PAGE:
Thursday, 12 January 2012

What to do if you think you have Gastroparesis #Part 3

Please click here for #Part 1 and #Part 2


There are a wide range of tests that can be done to diagnose Gastroparesis but you may need to persevere to get them. Not all hospitals have the necessary equipment to perform the tests so expect to have to travel a bit.

When you first start out on the gastroparesis journey you will usually be faced with a host of tests that eliminate any organic causes first. The tests you have will depend on a combination of your symptoms and your consultants clinical judgement. This is one of the hardest stages for patients suffering from gastroparesis because it can be a lengthy process and the standard ultrasounds and abdominal tests are not specific enough. In most cases they come back clear because they are looking for growths and abnormalities and not the overall functioning of those organs.

Initially, most people are referred to a surgical gastroenterologist due to the severity of the pain. You might be lucky and get a great surgeon who is happy to think outside the box and take the investigations further, but from personal experience here in the UK and from what I've heard from others around the world, it's quite unlikely. This is the turning point in the process and it becomes a case of sink or swim with the healthcare system. Be aware that if you are young, female and underweight and they can't find the cause, some doctors DO jump to the wrong conclusions and start looking at mental health issues instead such as; eating disorders, anxiety and stress. Also, not everyone losses weight at the same speed and if you are not visibly malnourished it can sometimes be difficult to get people to pay attention to your nutritional status and can be incredibly frustrating!

By this point you will most likely be tearing your hair out wishing that someone would find SOMETHING, just so you know your not going mad! One very important thing to remember, is to keep striving for a diagnosis. Just because one person can't tell you what's wrong, it doesn't mean that there IS nothing wrong. You are the best judge of how you feel and you know what's normal for you, so don't let anyone convince you that they know better!

Your main priority is to find a physician rather than a surgeon. The best option for gastroparesis patients is to find a Neurogastroenterlolgist but they are few and far between. The next best thing would be to locate a hospital which does gastric emptying studies (GES). That's where you will find the doctors who know about this stuff! There a couple of different gastric emptying tests, one is a 2 hour test and the other is 4 hours. In both tests you eat a portion of egg which has a radioactive tracing agent in with either bread or toast. They then take a series of x-rays to observe the time it takes for the stomach to empty. There is also a breath test version where again, you eat the eggs but you then blow into little bags at timed intervals. This test also takes 4 hours. It is not the easiest test for someone who can't eat much and vomits a lot but it's worth the struggle just to get an answer!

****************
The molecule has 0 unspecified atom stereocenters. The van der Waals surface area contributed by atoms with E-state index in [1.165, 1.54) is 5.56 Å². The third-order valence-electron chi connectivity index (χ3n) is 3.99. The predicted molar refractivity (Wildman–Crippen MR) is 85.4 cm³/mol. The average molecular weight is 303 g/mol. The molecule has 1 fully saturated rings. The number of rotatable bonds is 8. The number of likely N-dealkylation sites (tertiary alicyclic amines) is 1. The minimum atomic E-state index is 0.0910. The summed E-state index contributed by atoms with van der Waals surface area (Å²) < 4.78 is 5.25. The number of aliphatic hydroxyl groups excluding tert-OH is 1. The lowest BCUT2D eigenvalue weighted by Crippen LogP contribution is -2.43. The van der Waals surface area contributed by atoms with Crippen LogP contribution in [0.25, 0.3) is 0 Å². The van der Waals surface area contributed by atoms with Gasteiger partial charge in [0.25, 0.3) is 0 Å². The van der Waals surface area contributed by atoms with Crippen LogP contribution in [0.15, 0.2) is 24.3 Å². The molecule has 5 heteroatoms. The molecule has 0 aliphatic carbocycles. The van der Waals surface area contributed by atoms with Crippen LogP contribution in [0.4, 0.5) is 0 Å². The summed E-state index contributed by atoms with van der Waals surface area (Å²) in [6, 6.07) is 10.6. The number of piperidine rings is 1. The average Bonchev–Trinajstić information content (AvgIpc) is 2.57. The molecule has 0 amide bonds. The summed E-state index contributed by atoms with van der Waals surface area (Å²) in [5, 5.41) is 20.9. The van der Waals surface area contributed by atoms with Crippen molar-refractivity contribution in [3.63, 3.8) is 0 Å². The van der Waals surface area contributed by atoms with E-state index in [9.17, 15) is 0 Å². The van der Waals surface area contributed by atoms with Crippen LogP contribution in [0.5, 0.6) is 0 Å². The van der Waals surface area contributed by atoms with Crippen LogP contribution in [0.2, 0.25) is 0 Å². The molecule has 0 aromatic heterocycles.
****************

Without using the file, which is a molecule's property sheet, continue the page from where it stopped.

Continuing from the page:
Finally BINGO!

So you had a positive GES and have been diagnosed with gastroparesis. There are three types of gastroparesis, they are: Diabetic gastroparesis, whereby the delay is caused by diabetic neuropathy. Post-Viral Gastroparesis, which is caused by an acute attack of gastroenteritis. Then we have the "I don't know why group" which doctors so nicely term Idiopathic Gastroparesis (my take on that term is that it means the doctors are the 'idiots' for not doing enough research, not that we are just the stupid bunch!) However it is also worth mentioning that those suffering from connective tissue disorders such as ehlers-danlos syndrome are prone to gastroparesis, but as yet it is not recognised as a cause.

There are a wide range of tests out there to assess gut motility and once you have had a positive GES test you may be asked to go for further testing. Especially if medications aren't helping or your symptoms are severe. Here is a list of the ones I have come across in my journey : Barium x-ray, Sitz-mark study, manometry, Capsule endoscopy (smart pill), and intestinal biopsy. These are all aimed at determining whether you have an isolated gastroparesis or further intestinal involvement.

So that's about all for testing apart from blood tests of course, which become second nature as you gradually start to resemble some kind of voodoo doll but hey, that's just part of the process x

If anyone would like to know more about any of the tests mentioned or would like to add to the list feel free to post comments!

N.B. Once again, I must stress that this guide is not intended to replace professional medical advice. 


  1. One omission.....damage to the vagus nerve can cause gastroparesis.

  2. Sweet blog! I found it while browsing on Yahoo News.
    Do you have any tips on how to get listed in Yahoo
    News? I've been trying for a while but I never seem to get there!


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